Once I was a clever boy learning the arts of Oxford... is a quotation from the verses written by Bishop Richard Fleming (c.1385-1431) for his tomb in Lincoln Cathedral. Fleming, the founder of Lincoln College in Oxford, is the subject of my research for a D. Phil., and, like me, a son of the West Riding.

I have remarked in the past that I have a deeply meaningful on-going relationship with a dead fifteenth century bishop...
It was Fleming who, in effect, enabled me to come to Oxford and to learn its arts, and for that I am immensely grateful.


Tuesday, 17 April 2012

King's Cross


A friend who is regular reader of this blog has sent me the link, courtesy of The Georgian Group, to this picture of the monument which gave its name to King's Cross in London. Indeed I used, unthinkingly, to assume that the area took its name from one of the Eleanor Crosses erected by King Edward I after 1290. The facts are, in fact, otherwise, and resulted in changing the name of the area from Battle Bridge.


King's Cross
Image: twitpic.com/The Georgian Group

It was erected in 1830 as a a monument to King George IV and was built at the junction of Grays Inn Road,, Pentonville Road and New Road, which later became Euston Road.

The monument was sixty feet high and topped by an eleven-foot-high statue of the King, and was described in 1878 by the author Walter Thornbury as "a ridiculous octagonal structure crowned by an absurd statue". The upper storey was used as a camera obscura while the base in turn housed a police station and a public house. The unpopular building was demolished in 1845, though the area has kept the name of Kings Cross, and King's Cross Railway Station now stands by the junction where the cross stood.

Thornbury's description of the cross in his 1878 book Old and New London, vol ii, is as follows:

"In 1830 Battle Bridge assumed the name of King's Cross, from a ridiculous octagonal structure crowned by an absurd statue of George IV., which was erected at the centre of six roads which there united. The building, ornamented by eight Doric columns, was sixty feet high, and was crowned by a statue of the king eleven feet high. Pugin, in that bantering book, "The Contrasts," ridiculed this effort of art, and contrasted it with the beautiful Gothic market cross at Chichester. The Gothic revival was only just then beginning, and the dark age was still dark enough. The basement was first a police-station, then a public-house with a camera-obscura in the upper storey. The hideous monstrosity was removed in 1845. Battle Bridge, which had been a haunt of thieves and murderers, was first built upon by Mr. Bray and others, on the accession of George IV., when sixty-three houses were erected in Liverpool Street, Derby Street, &c. The locality being notorious, it was proposed to call it St. George's Cross, or Boadicea's Cross, but Mr. Bray at last decreed that King's Cross was to be the name."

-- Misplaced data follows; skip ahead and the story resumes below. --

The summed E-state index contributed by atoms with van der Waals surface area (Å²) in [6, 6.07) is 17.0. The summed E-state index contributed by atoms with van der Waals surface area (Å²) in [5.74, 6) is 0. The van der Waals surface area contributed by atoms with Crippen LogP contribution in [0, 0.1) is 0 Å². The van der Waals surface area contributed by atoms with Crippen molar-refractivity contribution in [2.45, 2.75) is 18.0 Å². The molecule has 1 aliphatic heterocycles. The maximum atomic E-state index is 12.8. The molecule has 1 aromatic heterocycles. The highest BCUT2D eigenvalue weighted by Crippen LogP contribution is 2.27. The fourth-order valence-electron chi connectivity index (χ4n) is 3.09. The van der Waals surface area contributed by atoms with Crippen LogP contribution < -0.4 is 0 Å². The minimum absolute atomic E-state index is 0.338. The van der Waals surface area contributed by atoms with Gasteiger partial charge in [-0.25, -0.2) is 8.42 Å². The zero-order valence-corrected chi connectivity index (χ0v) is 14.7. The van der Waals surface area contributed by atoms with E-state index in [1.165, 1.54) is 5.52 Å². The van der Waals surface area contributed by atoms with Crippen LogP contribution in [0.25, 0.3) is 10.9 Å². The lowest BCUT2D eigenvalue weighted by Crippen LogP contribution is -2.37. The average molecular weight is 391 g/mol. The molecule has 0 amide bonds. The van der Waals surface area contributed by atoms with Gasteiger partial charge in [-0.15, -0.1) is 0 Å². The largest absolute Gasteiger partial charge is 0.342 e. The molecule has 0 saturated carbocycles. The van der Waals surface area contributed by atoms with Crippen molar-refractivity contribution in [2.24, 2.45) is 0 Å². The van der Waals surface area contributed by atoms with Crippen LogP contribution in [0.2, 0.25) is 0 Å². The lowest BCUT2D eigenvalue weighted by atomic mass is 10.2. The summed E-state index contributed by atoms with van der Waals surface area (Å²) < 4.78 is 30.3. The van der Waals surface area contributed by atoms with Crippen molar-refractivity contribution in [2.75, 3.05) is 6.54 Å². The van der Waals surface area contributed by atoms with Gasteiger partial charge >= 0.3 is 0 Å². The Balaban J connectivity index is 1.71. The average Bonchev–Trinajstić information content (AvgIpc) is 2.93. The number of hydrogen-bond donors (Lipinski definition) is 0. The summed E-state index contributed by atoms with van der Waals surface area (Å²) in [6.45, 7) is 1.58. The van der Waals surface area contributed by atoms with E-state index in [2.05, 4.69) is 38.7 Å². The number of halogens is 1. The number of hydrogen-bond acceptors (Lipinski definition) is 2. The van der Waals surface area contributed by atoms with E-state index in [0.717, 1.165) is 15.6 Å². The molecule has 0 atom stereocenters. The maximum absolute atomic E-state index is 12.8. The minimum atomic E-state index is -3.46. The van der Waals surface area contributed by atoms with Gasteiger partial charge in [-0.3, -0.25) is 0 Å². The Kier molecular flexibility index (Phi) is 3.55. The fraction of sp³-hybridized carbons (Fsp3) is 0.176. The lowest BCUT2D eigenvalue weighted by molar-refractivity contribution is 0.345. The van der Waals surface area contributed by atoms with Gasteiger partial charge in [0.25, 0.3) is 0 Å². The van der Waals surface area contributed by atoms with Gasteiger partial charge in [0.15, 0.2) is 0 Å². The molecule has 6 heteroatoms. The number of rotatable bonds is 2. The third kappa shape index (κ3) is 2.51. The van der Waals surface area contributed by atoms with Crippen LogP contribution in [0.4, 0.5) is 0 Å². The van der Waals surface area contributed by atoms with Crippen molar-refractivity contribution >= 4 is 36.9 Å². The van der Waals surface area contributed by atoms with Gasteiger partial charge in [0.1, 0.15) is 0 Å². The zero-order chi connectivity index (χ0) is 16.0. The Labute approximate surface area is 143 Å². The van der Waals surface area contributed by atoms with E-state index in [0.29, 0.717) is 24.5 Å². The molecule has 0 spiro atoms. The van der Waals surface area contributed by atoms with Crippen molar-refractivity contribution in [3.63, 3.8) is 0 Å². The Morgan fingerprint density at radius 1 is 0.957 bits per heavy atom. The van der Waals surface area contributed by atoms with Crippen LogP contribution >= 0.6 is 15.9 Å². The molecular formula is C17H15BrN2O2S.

http://www.british-history.ac.uk/image.aspx?compid=45097&filename=fig100.gif&pubid=340

The demolition of the King's Cross in 1845

Although a somewhat eccentric piece of architecture I suspect that had it survived KIng's Cross might well have become a fondly regarded piece of the London cityscape one can imagine Sir John Betjeman celebrating it.

Thornbury's history of the whole area can be read here.



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